Teenage Botox Is on the Rise, but the Reason Isn’t What You Think

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If you thought worrying about acne and getting your mom to agree to let you wear mascara to the Friday-night dance was a beauty dilemma during your teenage years, you may be in for some shocking skin care news.

According to several studies, “teenage Botox” (including the use of neuromodulators like Dysport and Xeomin) is on the rise—so much so that Brent Saunders, CEO of Allergan, makers of Botox Cosmetic, and father of two teenage daughters, addressed it this summer.

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“While interest is growing, we must remember that anyone under the age of 18 is still maturing. Their body and appearance is still changing. Emotional maturity is critical to the decision-making process involved to fully understand treatment options and their potential implications. Many teenagers lack that level of maturity,” wrote Saunders in a blog post.

Greenwich, CT, dermatologist Lynne Haven, MD, is also not on board. “In my opinion, the use of Botox in teenagers for purely aesthetic purposes is not an appropriate use,” she says, adding that there are only two scenarios where she would consider neuromodulators in teenage population. “The first is in the treatment of migraines, which can be severe and debilitating. Botox is an FDA-approved treatment for migraines and it can work very well for this condition. The second: hyperhidrosis, a condition of excessive sweating. “I have treated teenage patients who didn't want to go to school or gym class because of this condition, as well as businessmen who sweat through their suits during business meetings. Botox is very effective for this condition and can significantly improve the quality of life.”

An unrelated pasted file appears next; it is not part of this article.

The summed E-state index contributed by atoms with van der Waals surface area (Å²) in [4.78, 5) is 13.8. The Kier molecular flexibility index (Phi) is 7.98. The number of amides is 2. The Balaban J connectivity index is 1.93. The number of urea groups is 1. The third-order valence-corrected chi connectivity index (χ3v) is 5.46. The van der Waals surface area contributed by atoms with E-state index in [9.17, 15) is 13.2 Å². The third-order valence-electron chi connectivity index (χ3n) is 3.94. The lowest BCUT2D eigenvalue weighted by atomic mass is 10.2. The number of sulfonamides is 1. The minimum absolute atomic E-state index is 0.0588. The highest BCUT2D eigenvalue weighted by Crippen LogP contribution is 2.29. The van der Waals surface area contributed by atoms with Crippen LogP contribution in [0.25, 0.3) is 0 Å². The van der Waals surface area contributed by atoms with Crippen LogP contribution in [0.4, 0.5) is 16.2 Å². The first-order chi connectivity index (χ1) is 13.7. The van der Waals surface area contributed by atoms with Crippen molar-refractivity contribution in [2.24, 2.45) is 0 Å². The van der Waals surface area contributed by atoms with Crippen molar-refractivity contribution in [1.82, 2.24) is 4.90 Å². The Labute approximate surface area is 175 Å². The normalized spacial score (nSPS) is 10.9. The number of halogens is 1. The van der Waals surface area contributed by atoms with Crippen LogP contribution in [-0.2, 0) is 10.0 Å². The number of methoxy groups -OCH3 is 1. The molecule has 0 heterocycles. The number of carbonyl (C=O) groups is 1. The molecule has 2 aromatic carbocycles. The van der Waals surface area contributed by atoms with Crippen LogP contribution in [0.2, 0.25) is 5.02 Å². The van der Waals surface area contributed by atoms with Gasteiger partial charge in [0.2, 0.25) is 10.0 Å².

But Montclair, NJ, dermatologist Jeanine B. Downie, MD, says the reason for choosing to use neuromodulators in the younger population is for good reason. “It’s on the rise because kids are damaging their faces with not putting on enough sunscreen, playing sports or using tanning beds, and then realizing they are getting the lines that some 20- and 30-year-olds have.”

“This is a frightening phenomenon,” she adds. “Children/teens need to be encouraged to put sunblock on and reapply it. They also need to be encouraged to never use tanning beds as they cause premature wrinkling and skin cancers, as well as an uneven skin tone.”

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While Scottsdale, AZ, facial plastic surgeon Kelly Bomer, MD, has yet to see teens coming into her practice, she has treated patients in their early 20s who are “educated and interested in Botox and fillers.”

“I think the younger population can, in certain situations, greatly benefit from both Botox, or other neuromodulators, and fillers. I do think it best reserved for those who have unfortunate genetic inheritance of facial structure that leads them to hyperactive muscular contractions and facial proportions that are unfavorable aesthetically. Great examples are an underdeveloped chin with hypercontraction of the chin musculature or hypercontraction of the smile muscles around the nose leading to a gummy smile.”

In fact, Dr. Bomer says she recently treated a young woman in her early 20s for these concerns, along with uncontrolled acne. “She has had a tremendous transformation into beauty. She has newfound confidence and shared with us that she recently experienced strangers stopping her on the street telling her how beautiful she is!”

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